features would be.

| ---Quote---
|| However, TYPE already has the /L, /X and /XS options to change its
|| display formats, and it has few options, thus adding these options
|| would still leave TYPE as one of the simplest commands.
| ---End Quote---
| Two problems with that assertion:
|
| 1) You'd needlessly limit it to only TYPE output, and
|
| 2) TYPE is probably the fourth most complicated command already, as
| it also includes HEAD and TAIL.

I agree with #1, and considered expanding the request to ECHO, TEXT,
HEAD and TAIL. I decided against the expanded request for simplicity, not
being aware of #2. In view of #2 I now make the additional suggestion to add
TYPE's /L, /X and /XS options to HEAD and TAIL.
Furthermore, HEAD/TAIL/TYPE already deal with codeset switching and with
accepting various styles of EOL in the source data (for selecting lines in
HEAD/TAIL, or printing line numbers in TYPE). My request would add to
command parsing the need to dynamically override the default codeset, and to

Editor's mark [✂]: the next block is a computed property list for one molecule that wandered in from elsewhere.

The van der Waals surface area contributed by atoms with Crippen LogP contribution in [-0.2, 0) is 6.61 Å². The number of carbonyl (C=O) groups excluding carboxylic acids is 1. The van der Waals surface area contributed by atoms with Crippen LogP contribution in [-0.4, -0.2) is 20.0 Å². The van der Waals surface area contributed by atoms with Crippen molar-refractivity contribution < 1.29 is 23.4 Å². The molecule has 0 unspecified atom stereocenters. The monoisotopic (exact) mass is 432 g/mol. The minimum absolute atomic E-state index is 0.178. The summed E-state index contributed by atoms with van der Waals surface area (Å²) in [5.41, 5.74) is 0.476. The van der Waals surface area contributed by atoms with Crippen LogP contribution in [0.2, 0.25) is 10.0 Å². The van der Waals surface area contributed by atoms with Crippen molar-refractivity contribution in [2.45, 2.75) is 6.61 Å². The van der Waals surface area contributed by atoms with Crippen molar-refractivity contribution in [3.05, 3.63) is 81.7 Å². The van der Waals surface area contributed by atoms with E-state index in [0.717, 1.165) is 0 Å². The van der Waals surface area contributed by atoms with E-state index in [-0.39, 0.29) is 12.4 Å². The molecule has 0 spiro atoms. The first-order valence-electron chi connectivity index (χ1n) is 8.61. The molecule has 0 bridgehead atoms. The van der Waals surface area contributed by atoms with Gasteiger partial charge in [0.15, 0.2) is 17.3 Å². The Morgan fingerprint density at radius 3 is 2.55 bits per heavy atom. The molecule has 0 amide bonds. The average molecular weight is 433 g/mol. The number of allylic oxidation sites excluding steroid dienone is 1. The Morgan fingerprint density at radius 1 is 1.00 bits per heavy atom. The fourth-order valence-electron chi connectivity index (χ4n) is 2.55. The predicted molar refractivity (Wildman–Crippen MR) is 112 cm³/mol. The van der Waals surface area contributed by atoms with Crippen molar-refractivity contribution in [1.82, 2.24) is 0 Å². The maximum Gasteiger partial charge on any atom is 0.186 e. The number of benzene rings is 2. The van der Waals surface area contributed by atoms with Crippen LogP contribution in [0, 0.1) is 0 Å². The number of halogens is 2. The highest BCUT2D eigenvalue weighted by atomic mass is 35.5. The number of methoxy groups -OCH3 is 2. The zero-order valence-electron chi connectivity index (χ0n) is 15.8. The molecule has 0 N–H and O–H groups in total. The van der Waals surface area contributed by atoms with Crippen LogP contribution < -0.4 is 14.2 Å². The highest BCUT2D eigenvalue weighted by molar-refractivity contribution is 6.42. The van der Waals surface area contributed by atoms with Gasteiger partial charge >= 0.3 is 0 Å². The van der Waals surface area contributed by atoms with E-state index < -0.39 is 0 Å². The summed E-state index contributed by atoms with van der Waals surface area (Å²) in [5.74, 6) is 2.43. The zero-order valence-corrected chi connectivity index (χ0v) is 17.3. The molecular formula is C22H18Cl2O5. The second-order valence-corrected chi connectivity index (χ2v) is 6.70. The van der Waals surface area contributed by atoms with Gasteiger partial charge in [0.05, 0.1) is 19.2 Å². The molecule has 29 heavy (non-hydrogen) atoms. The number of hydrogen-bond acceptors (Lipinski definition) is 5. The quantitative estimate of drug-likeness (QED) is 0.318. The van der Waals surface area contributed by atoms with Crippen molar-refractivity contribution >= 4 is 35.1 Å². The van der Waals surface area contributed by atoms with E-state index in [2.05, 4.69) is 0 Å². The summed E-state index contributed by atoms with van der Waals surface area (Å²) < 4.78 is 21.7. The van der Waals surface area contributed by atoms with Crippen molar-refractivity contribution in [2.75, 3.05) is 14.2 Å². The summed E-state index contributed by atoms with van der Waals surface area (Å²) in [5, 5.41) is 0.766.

select the output EOL style. In the data processing portion it would add a
switch to replace the EOL found in the source with the one selected by the
user.
--
Steve
 
#7
| Tell me what rules it should follow and I'll consider a plugin.
| There's a better chance I'll do it if the rules are simple and don't
| depend on the input (or on the [non-]existence of bogus
| line-enders). For example, if \r is desired, remove all \n's; if \n
| is desired, remove all \r's; if \r\n is desired, condense
| consecutive \r's to one (or none of no \n follows) and prefix naked
| \n's with a \r (or something like that).
|
| Could a more generic filter do the job? I mean one which simply
| replaced strings with strings? The search criterion could be
| expressed as a regex, say "\r*\n" and the replacement string with
| TCC escape characters, say "^n" (or "^r" or "^r^n").

The user must be able to specify EOL independently for input and output.